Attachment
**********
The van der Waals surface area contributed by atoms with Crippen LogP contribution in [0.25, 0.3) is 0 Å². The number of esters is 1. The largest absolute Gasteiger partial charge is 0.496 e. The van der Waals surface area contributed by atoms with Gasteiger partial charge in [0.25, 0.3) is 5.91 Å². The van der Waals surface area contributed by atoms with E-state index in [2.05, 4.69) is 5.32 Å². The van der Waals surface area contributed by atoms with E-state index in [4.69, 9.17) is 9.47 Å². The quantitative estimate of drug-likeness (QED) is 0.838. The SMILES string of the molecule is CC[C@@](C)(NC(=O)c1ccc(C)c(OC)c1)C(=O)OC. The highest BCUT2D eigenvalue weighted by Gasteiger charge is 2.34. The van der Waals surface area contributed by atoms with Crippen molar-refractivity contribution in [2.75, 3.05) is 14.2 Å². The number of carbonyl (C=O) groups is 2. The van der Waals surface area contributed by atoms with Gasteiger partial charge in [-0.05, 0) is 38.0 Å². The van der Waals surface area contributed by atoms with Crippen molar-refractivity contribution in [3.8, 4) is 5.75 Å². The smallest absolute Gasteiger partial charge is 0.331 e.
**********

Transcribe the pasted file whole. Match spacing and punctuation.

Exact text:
The van der Waals surface area contributed by atoms with Crippen LogP contribution in [0.25, 0.3) is 0 Å². The number of esters is 1. The largest absolute Gasteiger partial charge is 0.496 e. The van der Waals surface area contributed by atoms with Gasteiger partial charge in [0.25, 0.3) is 5.91 Å². The van der Waals surface area contributed by atoms with E-state index in [2.05, 4.69) is 5.32 Å². The van der Waals surface area contributed by atoms with E-state index in [4.69, 9.17) is 9.47 Å². The quantitative estimate of drug-likeness (QED) is 0.838. The SMILES string of the molecule is CC[C@@](C)(NC(=O)c1ccc(C)c(OC)c1)C(=O)OC. The highest BCUT2D eigenvalue weighted by Gasteiger charge is 2.34. The van der Waals surface area contributed by atoms with Crippen molar-refractivity contribution in [2.75, 3.05) is 14.2 Å². The number of carbonyl (C=O) groups is 2. The van der Waals surface area contributed by atoms with Gasteiger partial charge in [-0.05, 0) is 38.0 Å². The van der Waals surface area contributed by atoms with Crippen molar-refractivity contribution in [3.8, 4) is 5.75 Å². The smallest absolute Gasteiger partial charge is 0.331 e.